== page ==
Immediately, after that, however, he expresses his fascination with Spinoza, though Spinoza seemed to see nature as a perpetual-motion machine, the activities of which are pre-ordained by his own nature, and are in no wise
purpose-driven or intelligent !

In any case, infinite regress has been mathematically proven by agnostic, Alexander Vilenkin, be false ; that the universe must have had a beginning, so neither scored too well there.

Reply to this post

Back to top Alert abuse Link here Permalink


Response to Joe Chi Minh (Reply #13)

Mon Jun 13, 2016, 04:48 PM

18. No, one has to actually listen to Einstein to know what he means by Spinoza's god.

He very clearly means god as nature metaphor, not any creator god. This is in spite of what Spinoza meant.

Also, it is also rather clear that Spinoza did not believe in a creator god either.

So I believe that you are fairly wrong about that.

Sorry.

My best.

Reply to this post

Back to top Alert abuse Link here Permalink


Response to longship (Reply #2)

Thu Jun 16, 2016, 03:34 PM

28. The funny thing is....

 

...science was funded by the church at first so it could prove the "truth" of the church's assertions. When it clearly did not do that, but instead started showing how wrong the church was.... well, house arrest, tortured recants and the stake...

Reply to this post

Back to top Alert abuse Link here Permalink


Response to Joe Chi Minh (Reply #1)

Sun Jun 12, 2016, 09:33 AM

3. Oh boy.

The scientific method was not developed by mainstream-Christians. (I suggest the books of the historian Frances Yates on that.)

- The first step was a popularization of the concept of laws of nature, done by the esoteric and philosopher Ramon Llull in the 14th century. He was a Christian, but the concept of laws of nature totally contradicted the notion that God's will rules the universe. Instead, another layer was added between God and the rest. Look into the Bible: The concept of laws of nature does not exist in there. It's all God's will.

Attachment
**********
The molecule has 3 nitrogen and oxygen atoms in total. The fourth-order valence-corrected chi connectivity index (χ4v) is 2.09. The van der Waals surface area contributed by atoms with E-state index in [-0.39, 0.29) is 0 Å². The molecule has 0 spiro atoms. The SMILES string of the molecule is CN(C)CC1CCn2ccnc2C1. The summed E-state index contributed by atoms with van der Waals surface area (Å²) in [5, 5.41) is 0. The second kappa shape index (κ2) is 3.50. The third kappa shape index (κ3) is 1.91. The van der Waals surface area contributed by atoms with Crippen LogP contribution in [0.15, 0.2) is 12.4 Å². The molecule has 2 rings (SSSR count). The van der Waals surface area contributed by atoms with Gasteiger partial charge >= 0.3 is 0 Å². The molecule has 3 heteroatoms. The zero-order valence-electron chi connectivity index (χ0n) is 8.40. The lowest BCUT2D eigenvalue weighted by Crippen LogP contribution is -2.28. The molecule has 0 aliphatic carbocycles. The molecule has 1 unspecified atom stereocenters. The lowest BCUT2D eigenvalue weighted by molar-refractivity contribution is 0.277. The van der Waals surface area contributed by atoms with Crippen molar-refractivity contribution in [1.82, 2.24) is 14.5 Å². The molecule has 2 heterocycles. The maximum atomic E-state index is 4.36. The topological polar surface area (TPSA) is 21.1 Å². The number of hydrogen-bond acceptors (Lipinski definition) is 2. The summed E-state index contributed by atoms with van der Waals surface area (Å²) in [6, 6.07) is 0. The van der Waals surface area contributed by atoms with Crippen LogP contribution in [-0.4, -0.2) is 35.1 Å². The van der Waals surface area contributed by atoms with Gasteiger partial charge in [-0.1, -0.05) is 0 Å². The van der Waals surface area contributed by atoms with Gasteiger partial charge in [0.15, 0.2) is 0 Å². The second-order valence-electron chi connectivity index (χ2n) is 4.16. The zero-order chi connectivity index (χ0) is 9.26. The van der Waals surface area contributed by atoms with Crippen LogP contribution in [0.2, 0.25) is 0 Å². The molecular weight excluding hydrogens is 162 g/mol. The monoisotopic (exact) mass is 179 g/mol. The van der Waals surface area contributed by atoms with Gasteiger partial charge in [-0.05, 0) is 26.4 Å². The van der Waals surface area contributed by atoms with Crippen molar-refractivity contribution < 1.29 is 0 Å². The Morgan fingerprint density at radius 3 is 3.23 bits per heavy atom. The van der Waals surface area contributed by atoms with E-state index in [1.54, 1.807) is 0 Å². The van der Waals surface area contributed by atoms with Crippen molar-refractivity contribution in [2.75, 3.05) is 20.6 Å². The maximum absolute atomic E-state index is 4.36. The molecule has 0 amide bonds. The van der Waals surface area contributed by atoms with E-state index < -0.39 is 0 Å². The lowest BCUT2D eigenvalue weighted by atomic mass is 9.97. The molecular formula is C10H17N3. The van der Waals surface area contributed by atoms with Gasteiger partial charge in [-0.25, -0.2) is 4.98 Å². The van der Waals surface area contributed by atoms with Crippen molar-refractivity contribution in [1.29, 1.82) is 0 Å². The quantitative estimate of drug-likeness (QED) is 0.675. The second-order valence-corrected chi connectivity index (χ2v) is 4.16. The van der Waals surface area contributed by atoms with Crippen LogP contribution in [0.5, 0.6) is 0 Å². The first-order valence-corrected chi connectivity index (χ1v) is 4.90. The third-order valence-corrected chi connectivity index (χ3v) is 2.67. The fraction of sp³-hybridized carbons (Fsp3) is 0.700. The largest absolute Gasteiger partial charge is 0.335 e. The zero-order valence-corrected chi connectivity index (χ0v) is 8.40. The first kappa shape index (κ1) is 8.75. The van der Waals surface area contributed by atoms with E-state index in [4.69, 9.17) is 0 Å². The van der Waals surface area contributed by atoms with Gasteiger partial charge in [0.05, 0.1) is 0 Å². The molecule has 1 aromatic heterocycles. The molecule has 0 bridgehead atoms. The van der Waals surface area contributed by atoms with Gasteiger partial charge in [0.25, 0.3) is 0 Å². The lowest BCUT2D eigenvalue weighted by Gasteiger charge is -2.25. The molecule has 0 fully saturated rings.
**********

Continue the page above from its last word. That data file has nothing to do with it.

- The second step was a colossal dating-error. The "Corpus Hermeticum" was an esoteric book about magic, written ~200AD, combining elements from the religions of Ancient Egypt, Ancient Greece, Judaism and Christianity. The Corpus Hermeticum contained a fictious character, "Hermes Trismegistus", a stand-in for various gods.
A dating-error lead later scholars to believe that the Corpus Hermeticum was written during biblical times (around Moses) and that Hermes Trismegistus had been an actual priest and sorcerer. This means, the magic of Ancient Egypt was a proto-Christianity!
This lead to the birth of an occult Christianity in the Renaissance, when scholars mixed occult magic with christian beliefs. (The Church was not happy about this. Not. At. All. Giordano Bruno burned at the stake for this.)
In this occult Christianity, the scholars tried to uncover the magical laws of nature that govern the universe. By doing trial&error experiments.

The most important difference to the scientific method? Giving preference to the wisdom of the past. If that old book says one thing and your experiment says another thing, you did something wrong with your experiment.

- The third step was the development of mathematics by Newton and Descartes and later Leibniz. Qualitative research became quantitative research with actual numbers and calculations.



While it is true that the early researchers and "proto-scientists" were Christians in a general sense, their beliefs were in some cases fundamentally different from mainstream-Christianity. And I wouldn't give too much on the deist roots: That's what they had learned, that's the cultural world they grew up in, that's what all the old books taught them. The notion of "God" was a cultural thing, not necessarily one of religious belief.

For example: During the 18th century, materialistic explanations gradually replaced religious explanations in biology. These researchers had started out with religious explanations because that was what they were used to.